This democratic value of civility demands that even those citizens who possess a racist reflex —especially in a society as multicultural as South Africa’s—it’s wiser to separate hateful thoughts from the words that actually spill out of the mouth. In the West, some deride this form of thought-control as “political correctness.” But imagine the brutality of the Apartheid regime entrenched for more than 40 years. So why not proffer a respectful greeting—for the sake of harmony?
“Race relations here are now very amicable—and why shouldn’t they be?” says Kane-Berman. “Why would I treat anyone any different with black skin, than I would with white skin? The abnormal situation is to discriminate. If discrimination were natural, they wouldn’t have had to pass all the laws to enforce it.”
On the other hand, he adds, “I’m sure we’ve got people in this country with ugly, racist thoughts, who also hate homosexuals, or hate Jews, or are xenophobes. But if they do, they’re learning to moderate, to bite their tongues. Or, they’re setting up white enclaves there they can, doing all the housework themselves, or digging up the fields themselves. Good luck to them. But I seriously doubt we have a greater proportion of such people than anywhere else in the world.”
Evidence of this tolerance and civility abounds in a place like Ventersdorp. Particularly at a local institution as desperately in need of an image makeover as the Ventersdorp Golf Club.
The local high school was de-segregated in 1995, as it was required to do so. The Golf Club, though, needed an extra 14 years to finally buy into de-segregation. Even the nearest golf club, in Klerksdorp, 80 kilometers away, admitted its first black in 1998 … a whopping eleven years before the Ventersdorpers did.
Yet admitting Samuel did more than crack the glass ceiling. The weight of the post-Apartheid reality came crashing down onto the heads of the club’s white members—and sent ripples of symbolism throughout Ventersdorp’s white community, says Jacques Viviers, the current Golf Club president.
“It was just the right thing to do, and many of us knew it,” he says. “Things had to change, if there’s any hope for a future in which we live together in this one country. Those who disagreed with the new situation have been pushed to the side.”
It’s what Viviers then adds that reveals the tectonic shift in race relations.
“Besides, Sam is a really good guy—and a hell of a good golfer.”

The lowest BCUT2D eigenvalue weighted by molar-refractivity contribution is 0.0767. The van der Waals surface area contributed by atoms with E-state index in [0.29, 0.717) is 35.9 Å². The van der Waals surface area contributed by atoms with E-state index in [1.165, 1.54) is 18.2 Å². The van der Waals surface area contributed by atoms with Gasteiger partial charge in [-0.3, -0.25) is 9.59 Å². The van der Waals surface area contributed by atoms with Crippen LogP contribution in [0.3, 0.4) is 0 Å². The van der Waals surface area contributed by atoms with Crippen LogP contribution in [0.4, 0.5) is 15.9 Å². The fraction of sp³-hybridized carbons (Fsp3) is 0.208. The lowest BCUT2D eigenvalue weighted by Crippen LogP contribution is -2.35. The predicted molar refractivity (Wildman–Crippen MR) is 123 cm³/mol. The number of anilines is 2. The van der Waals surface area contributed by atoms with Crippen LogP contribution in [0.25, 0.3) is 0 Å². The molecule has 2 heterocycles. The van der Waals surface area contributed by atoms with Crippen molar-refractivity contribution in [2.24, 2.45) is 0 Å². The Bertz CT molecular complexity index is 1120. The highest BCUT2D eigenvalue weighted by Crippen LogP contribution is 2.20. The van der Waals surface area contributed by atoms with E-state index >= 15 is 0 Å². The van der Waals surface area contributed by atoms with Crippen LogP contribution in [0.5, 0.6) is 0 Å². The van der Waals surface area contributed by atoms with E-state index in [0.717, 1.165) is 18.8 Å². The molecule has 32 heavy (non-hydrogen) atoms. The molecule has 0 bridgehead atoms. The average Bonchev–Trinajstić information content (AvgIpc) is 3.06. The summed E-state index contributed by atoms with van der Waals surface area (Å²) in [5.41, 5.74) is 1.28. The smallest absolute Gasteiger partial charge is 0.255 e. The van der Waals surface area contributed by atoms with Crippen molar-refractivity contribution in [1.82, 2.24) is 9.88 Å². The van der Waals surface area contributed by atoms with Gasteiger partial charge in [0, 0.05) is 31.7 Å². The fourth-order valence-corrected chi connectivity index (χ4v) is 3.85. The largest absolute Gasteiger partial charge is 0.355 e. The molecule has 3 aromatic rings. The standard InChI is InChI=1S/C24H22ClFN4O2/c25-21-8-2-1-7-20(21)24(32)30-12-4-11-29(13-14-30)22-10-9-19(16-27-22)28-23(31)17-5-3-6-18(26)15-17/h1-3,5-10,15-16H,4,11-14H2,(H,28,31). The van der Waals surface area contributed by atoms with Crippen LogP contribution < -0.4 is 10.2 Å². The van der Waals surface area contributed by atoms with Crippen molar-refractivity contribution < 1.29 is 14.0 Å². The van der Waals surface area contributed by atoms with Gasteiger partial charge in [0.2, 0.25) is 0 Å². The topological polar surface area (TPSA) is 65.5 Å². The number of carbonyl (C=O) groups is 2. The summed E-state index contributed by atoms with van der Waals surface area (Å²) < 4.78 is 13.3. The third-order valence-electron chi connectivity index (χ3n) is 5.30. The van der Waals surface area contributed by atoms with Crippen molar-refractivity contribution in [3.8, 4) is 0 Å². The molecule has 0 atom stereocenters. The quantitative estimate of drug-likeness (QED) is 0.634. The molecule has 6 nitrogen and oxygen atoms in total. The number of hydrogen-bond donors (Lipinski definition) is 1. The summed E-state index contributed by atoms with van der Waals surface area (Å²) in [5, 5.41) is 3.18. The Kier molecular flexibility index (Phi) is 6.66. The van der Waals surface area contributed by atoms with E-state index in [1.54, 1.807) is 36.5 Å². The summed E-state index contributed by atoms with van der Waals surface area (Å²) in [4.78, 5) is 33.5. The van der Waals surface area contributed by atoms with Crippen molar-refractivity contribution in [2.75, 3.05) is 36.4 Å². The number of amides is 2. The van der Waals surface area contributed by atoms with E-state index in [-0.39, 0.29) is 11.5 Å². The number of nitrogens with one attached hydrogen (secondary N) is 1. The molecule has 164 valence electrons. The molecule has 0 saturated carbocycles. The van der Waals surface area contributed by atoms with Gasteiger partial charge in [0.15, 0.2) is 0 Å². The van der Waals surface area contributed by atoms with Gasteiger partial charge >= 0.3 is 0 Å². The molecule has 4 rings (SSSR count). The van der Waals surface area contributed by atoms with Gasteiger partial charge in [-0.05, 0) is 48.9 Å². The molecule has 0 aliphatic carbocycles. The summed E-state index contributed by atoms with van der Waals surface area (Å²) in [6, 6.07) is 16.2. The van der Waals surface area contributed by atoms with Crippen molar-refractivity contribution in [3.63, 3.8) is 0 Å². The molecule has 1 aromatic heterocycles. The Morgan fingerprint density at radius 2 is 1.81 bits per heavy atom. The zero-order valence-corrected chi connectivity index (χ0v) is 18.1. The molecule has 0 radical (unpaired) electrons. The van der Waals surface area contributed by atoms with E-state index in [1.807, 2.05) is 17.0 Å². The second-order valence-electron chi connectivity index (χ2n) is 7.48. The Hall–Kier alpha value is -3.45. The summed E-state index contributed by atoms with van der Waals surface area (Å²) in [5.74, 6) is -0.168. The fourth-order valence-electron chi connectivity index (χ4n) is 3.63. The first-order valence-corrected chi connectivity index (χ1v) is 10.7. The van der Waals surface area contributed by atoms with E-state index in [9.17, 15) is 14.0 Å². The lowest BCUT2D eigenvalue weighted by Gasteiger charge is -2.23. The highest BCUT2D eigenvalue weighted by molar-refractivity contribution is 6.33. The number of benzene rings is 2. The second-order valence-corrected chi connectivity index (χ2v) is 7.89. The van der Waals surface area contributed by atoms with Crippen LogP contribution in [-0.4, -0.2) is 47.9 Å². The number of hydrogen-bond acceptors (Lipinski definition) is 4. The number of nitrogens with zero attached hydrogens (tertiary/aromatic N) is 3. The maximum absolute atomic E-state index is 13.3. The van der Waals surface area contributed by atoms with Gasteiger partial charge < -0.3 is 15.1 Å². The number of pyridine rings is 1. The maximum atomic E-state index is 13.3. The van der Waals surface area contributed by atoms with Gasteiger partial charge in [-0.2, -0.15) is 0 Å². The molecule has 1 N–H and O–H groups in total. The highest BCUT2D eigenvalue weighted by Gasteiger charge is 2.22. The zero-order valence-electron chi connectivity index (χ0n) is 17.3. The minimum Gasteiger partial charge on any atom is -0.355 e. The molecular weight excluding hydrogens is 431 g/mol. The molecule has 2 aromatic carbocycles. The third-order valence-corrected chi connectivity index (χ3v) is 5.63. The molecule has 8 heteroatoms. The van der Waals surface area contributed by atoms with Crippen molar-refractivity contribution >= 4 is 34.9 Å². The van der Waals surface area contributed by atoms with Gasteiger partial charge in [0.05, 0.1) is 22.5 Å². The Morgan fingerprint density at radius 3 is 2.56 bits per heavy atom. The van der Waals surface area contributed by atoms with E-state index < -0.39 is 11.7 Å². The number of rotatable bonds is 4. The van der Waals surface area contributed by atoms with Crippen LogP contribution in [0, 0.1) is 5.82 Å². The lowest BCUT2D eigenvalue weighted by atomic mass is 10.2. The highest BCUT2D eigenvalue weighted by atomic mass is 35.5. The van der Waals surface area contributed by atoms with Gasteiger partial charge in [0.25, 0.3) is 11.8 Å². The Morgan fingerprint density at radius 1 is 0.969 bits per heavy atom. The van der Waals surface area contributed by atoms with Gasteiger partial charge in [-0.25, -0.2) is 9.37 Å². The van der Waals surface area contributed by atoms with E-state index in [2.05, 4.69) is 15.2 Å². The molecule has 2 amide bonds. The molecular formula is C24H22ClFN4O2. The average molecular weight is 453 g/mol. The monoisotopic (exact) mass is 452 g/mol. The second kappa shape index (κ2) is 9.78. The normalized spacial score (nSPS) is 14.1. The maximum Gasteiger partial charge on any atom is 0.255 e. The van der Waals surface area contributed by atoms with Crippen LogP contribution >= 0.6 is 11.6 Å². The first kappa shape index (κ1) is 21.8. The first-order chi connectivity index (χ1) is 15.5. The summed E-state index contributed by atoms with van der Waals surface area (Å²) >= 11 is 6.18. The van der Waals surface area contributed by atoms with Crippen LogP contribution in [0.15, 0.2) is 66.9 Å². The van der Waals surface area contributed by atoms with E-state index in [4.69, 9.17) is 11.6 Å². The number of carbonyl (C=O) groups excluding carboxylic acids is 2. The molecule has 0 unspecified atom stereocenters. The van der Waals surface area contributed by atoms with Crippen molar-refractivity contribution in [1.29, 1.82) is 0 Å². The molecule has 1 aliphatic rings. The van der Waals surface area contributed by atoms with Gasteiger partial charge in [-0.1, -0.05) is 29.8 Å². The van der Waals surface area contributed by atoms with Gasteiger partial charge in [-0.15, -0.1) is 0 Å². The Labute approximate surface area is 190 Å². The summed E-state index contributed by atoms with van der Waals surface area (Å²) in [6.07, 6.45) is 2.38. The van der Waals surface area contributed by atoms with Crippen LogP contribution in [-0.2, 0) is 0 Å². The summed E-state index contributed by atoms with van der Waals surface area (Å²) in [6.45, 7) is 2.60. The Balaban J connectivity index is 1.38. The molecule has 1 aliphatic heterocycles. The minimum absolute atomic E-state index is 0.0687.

Samuel Phutiagae is the first black member of the Ventersdorp Golf Club. His story has inspired the author to make a documentary of how Phutiagae's experience reflects The New South Africa. (Photo: Justin Keane)
As tolerance and civility have helped cool post-Apartheid tensions, it’s enabled blacks and whites to draw closer—or at least, close enough to “humanize” the other. As in: Hey, we’re not that different after all.
Indeed, Jacques and Samuel are both hard-working, family-oriented men: Jacques, a proudly Boer father of four who farms pigs, cattle and corn; Samuel, a mix of Tswana and “colored” who leaves his wife and two young children for weeks at a time, commuting 500 kilometers or more to a faraway job as a construction foreman that brings him better pay, upward mobility, and gradual improvements to his home.
The Golf Club brings them together, and their shared passion for the sport allows them to see beyond skin color. And within the club’s cozy confines, Jacques’s example of tolerance has nurtured a more harmonious environment. No one in this situation is color-blind, of course, but they’re clearly on the path of progress.
To grasp how far Ventersdorp has come, first comprehend the past.
Jacques Viviers’ father, Pierre, is 81, blind, and still lives on the Viviers farm, in a smaller home off to the side, with Jacques’s mother. His forefathers were among the first Boer voortrekkers—the pioneering farmers—who settled in Ventersdorp, arriving in 1887. Pierre took over the vast holding from his father, and ran it for four decades. Jacques took the reins for good 20 years ago. (Of Jacques’ four children, who takes over—if any is inclined to stay in farming—remains an open question.)
During Apartheid, as South Africa and its ruling National Party came under mounting international pressure to dismantle its institutionalized racism, towns like Ventersdorp—deep in the heartland of Afrikaner identity and mythology—became a stronghold for resistance aimed at preserving the status quo. Eugène Terre'Blanchewent so far as to establish his AWB movement in 1973, initially as a secret society.
This being a small town, all the white townsfolk knew each other fairly well, as Pierre describes from a couch in his home. Through the 1980s and ‘90s, even as Terre'Blanche gained notoriety by threatening civil war to prevent any erosion of white domination, Ventersdorpers weren’t uniformly opposed to reforms.
“Every second or third home was moderate, like me,” says Pierre, as his 19-year-old granddaughter, Nanna—Jacques’ eldest child—listens in. “Eugène was a nice enough guy, but too extreme in his politics. He and I didn’t see eye-to-eye on how to move the country forward.”
For years, Pierre was a spitting image of Terre'Blanche, with the same bushy beard and traditional, minimalist Boer attire: khaki shorts and shirt, wide-brimmed khaki hat, and ankle-high work-boots—baring rugged legs up to the thigh.